Is it the edge of the world??? Since I rotated it a little to center the land masses in equirectangular projection?
    Attached Thumbnails Attached Thumbnails Deviating from Earth Norms in FT?-ft_wtf.jpg  
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    Try to avoid the +180/-180 boundary on the world; there may be unresolved editing issues there for one pixel of width. There is also a known problem with certain operation (divide and exponent, if I recall) that can generate infinite values and the software doesn't clip those out so they propagate forever unless you select the area and set the value.

    If your area of primary interest is across the +180/-180 boundary and that's the part that is causing you problems, you can rotate the fractal part of the world relative to the underlying edit grid using North Pole Position.Longitude on the Secondary editing page on the World Settings property sheet.

    The first picture shown below gives a world with a bad split right across the only land mass. The second picture shows the same world with the fractal part rotated 180 degrees so that the land mass is centered on 0 longitude rather than 180 longitude. Note that doing this doesn't move your editing.
    Attached Thumbnails Attached Thumbnails Deviating from Earth Norms in FT?-rotation1.gif   Deviating from Earth Norms in FT?-rotation2.gif  

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    Excellent...I managed to work around it...luckily for me I was able to 1 pixel edit everything near it and fixed all the big gaps...Though I hope when I get to the erosion and smoothing and rivers and whatnot, that edge won't cause me any grief...I've done WAY too much editing to change the north pole position now...unless you have any other ideas?

    I decided to go with a different world. Here's a picture so far with all the editing I've done...I'm currently going around all the coastlines and getting rid of all the little coastal seas. Still more work to do...that tutorial is VERY helpful though.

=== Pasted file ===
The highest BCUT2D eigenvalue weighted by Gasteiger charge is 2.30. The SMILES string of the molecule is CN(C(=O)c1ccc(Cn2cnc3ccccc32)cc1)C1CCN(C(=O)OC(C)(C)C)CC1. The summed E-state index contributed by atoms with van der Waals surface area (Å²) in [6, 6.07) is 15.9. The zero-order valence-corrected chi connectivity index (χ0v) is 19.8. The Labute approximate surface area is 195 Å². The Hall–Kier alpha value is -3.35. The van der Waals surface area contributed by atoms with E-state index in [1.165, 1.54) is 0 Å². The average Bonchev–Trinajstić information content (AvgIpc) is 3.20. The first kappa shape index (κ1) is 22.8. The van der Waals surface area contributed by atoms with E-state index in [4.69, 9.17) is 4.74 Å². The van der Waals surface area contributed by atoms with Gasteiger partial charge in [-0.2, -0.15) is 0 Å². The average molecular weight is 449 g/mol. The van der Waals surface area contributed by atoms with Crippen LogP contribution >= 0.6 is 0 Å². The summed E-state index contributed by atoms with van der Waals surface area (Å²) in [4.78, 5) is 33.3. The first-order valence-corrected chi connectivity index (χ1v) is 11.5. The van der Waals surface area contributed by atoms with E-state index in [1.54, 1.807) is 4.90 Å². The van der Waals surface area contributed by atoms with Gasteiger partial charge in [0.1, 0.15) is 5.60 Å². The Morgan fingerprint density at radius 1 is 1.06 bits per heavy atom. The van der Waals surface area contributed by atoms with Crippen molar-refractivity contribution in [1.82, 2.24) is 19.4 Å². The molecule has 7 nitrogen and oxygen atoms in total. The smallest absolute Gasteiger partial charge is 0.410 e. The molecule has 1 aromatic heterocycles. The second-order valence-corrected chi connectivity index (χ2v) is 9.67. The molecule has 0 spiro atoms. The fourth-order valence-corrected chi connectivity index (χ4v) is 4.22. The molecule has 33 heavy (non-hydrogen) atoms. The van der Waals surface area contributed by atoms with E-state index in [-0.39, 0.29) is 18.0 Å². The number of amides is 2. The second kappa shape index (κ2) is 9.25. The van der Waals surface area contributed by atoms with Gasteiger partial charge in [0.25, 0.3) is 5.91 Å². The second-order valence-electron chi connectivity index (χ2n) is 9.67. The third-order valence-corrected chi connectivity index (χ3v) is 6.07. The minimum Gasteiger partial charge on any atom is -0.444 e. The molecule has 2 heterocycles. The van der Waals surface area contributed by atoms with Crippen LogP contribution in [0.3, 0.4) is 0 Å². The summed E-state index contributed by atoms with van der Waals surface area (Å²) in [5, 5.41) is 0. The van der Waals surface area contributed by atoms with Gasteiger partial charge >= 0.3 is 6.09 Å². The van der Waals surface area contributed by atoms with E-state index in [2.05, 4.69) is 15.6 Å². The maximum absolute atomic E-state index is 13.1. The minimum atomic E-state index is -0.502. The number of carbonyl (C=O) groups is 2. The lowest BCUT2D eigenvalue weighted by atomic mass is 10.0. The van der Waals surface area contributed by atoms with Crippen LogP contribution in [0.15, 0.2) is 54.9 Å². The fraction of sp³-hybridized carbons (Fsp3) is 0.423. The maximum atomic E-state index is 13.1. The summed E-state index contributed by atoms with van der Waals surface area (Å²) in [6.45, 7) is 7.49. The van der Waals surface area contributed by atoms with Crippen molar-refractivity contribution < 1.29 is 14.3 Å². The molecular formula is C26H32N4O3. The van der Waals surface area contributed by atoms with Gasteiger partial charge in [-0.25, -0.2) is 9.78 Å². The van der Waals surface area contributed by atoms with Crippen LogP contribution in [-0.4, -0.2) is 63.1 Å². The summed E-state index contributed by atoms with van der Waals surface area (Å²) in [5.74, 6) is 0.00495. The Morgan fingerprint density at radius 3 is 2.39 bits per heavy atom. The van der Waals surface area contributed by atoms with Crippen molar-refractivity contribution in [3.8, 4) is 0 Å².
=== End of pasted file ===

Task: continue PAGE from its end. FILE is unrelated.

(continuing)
Attached Thumbnails Attached Thumbnails Deviating from Earth Norms in FT?-arsala.jpg  
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    Got to the rivers part, and the edge problem seems to have reared its ugly head...bleh...any ideas now? left side of the two weird river lines is where the edge is...

    Whats weird is if I zoom in so that both sides of the two weird lines aren't visible, the problem goes away...I'm guessing its a river vector problem?

    Edit: Rerunning rivers with very fine resolution fixed the problem...nevermind...yay! Moving on.
    Attached Thumbnails Attached Thumbnails Deviating from Earth Norms in FT?-arsala_riverprob.jpg  
    Last edited by Robbie; 06-09-2008 at 02:10 AM.
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    The problem with horzontal lines is a problem when subdividing the line segments to deal with the potentially curved projection. Using a projection with curved parallels should hide the problem that comes up sometimes as the horizontal lines as does recomputing the rivers at a slightly different resolution.

    I dislike the default Equirectangular projection. I recommend the Hammer projection as a nice compromise projection. Also consider the Wagner VII projection or Orthographic (which looks like a globe viewed from infinity). Every projection has a purpose, you need to find one you like that meets your needs and use it.